When I finish a book that I think I want to write about on my blog, I put it on top of my desktop computer tower (yes, Fogey McOldster has a desktop computer and it works fine, thank you very much!) I don’t write my posts at the computer anymore, I write them on my iPad, but I’ll finish them up on the desktop which is easier than the iPad (putting in the pictures, setting up links, things like that.) Anyway, when the finished stack gets to be four books tall it starts to make me anxious. At that point, I either say, FORGET IT I DON’T WANT TO WRITE ABOUT THESE DUMB BOOKS ANYWAY or I say, okay, it’s time for some mini-reviews.
It’s time for some mini-reviews!
Anti-Diet:Reclaim Your Time, Money, Well-Being, and Happiness Through Intuitive Eating by Christy Harrison
I have avoided writing about this book for weeks now because I don’t feel like I’ll do it justice. Christy Harrison is an Anti-Diet registered dietitian nutritionist and certified intuitive eating counselor with a background in food and nutrition journalism. She knows her stuff, and she has done her research. She shreds Diet Culture here, showing how its roots lie in historical ideas steeped in sexism, racism, and classism. She details how Diet Culture (which she calls The Life Thief) steals our time, money, well-being, and happiness, and ultimately it doesn’t even give us the lasting weight loss we so desperately crave. She then gives us strategies to resist diet culture and deprogram ourselves from years of steeping in its toxic messages. This is an excellent book if you aren’t familiar with the Anti-Diet movement or the concept of Health At Every Size. If you are familiar and just want more information, it’s still an excellent book! It’s well-researched and a fast- paced read. I loved it and highly recommend it if you’re someone who has let the Life Thief steal your joy over the years, or if you’re interested in social justice. Make no mistake, how we treat people in larger bodies IS a social justice issue. ⭐ ⭐ ⭐ ⭐ ⭐ (Another good book to check out, more of a memoir on the topic, is Caroline Dooner’s The F*ck It Diet: Eating Should Be Easy.)
Piecing Me Together by a Renée Watson
This contemporary YA novel took me by surprise. It drew me in from the start and kept me engaged with its fully-realized and heartfelt portrayal of an African American high school junior in Portland, Oregon. Jade is a talented artist and uses the medium of collage to express her feelings and process things. She is also looking forward to hopefully getting nominated to go on a spring break service learning trip that deserving juniors get to participate in. Instead, her Principal gives her an “opportunity” for African American students, to participate in a Mentor program for the year. Jade is angry and disappointed because she wants to be the one who gives for a change, instead of being the poor girl at the private school who receives all the time. Plus, her mentor isn’t doing that great a job, flaking out on her from the get-go. I loved how Watson explores class and race but also gives us a set of wonderful characters in Jade, her mother, cousin, and her two best friends. If you’re the kind of reader who has had bad luck with YA novels in the past, I highly recommend this one. ⭐ ⭐ ⭐ ⭐ ⭐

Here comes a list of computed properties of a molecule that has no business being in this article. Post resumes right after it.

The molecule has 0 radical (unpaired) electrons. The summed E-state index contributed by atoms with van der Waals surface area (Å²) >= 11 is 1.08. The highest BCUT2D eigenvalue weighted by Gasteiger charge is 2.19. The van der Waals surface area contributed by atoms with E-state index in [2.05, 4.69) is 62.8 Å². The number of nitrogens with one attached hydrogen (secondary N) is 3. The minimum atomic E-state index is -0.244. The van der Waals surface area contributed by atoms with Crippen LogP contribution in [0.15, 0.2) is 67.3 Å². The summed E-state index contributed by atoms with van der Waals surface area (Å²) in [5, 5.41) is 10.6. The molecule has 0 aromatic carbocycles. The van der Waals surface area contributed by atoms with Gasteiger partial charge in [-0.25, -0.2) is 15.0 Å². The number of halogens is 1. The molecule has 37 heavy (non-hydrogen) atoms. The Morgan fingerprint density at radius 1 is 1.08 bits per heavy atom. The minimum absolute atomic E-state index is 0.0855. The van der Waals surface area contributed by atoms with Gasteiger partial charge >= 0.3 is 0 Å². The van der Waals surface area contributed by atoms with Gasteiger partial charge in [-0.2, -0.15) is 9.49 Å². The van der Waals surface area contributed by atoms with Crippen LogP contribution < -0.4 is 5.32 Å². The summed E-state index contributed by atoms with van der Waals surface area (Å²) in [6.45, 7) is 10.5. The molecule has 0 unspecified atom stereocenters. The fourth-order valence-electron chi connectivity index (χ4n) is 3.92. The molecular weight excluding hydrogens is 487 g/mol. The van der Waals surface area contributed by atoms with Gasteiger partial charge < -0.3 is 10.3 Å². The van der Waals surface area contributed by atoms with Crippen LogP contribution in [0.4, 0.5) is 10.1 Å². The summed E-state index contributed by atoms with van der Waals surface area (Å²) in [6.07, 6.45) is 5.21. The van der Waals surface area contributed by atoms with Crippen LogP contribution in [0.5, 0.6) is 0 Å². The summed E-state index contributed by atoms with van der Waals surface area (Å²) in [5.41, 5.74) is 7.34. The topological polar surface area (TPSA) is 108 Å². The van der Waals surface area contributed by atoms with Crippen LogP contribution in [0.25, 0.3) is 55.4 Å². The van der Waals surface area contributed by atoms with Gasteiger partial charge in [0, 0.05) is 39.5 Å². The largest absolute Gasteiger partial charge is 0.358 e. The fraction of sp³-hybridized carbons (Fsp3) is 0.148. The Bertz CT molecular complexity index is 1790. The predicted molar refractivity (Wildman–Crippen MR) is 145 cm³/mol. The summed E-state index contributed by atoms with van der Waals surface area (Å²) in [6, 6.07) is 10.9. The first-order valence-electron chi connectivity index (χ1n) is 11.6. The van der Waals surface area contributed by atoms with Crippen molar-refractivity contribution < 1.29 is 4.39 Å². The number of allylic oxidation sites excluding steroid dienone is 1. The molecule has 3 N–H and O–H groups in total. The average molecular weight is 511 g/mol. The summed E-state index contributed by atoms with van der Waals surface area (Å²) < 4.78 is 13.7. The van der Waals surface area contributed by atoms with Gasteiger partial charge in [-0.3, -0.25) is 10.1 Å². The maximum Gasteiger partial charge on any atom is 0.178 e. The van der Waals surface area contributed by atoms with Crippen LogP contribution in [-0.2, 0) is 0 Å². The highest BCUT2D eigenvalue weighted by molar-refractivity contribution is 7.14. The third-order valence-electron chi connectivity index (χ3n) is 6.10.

Your House Will Pay by Steph Cha
I loved this novel set in Los Angeles, which references the racial tensions and violence of the Rodney King era but mostly takes place today. Two families, one Korean and one African American, are brought together by an act of violence that seemingly comes out of nowhere but has roots in L.A.’s explosive recent past. I thought the characters grappled with some very complex contradictions and questions, and there were no easy answers anywhere. It’s a fast-paced novel of forgiveness, justice, secrets, and family bonds. The characters felt real to me and I appreciated the care with which they were written. Apparently Cha has written a crime trilogy and I think I’ll have to check it out. ⭐ ⭐ ⭐ ⭐ ⭐
Bitter Orange by Claire Fuller
Atmosphere for days! Brooding, gothic, intense, psychological. I love it when a novel feels as immersive as this one did. Frances has recently buried her mother, a rather mean woman whom Frances had to nurse for years. She has gotten a summer position at Lynton’s, an abandoned English estate recently purchased by an American (who hired her to report on the condition of the grounds and gardens.) She is joined by a couple who is also working for the American, cataloguing the rooms of the house, Peter and Cara. Cara is volatile and moody, Peter handsome and flirtatious. Frances is dazzled by the couple, and they draw her into their web with warmth and a freedom that she has never before experienced. She is very socially awkward, and as the book progresses we come to realize that she is not as trustworthy a narrator as we might initially think. There are spooky touches in the abandoned house, strange noises, unexplained faces in windows, wild animals turning up unexpectedly, adding to the tension. This captivated me and I will have to read another book by Fuller – perhaps Swimming Lessons next. Thanks to Anne of I’ve Read This and Rebecca of Bookish Beck for putting this on my radar. ⭐ ⭐ ⭐ ⭐
Have you read any of these? Anything appeal to you?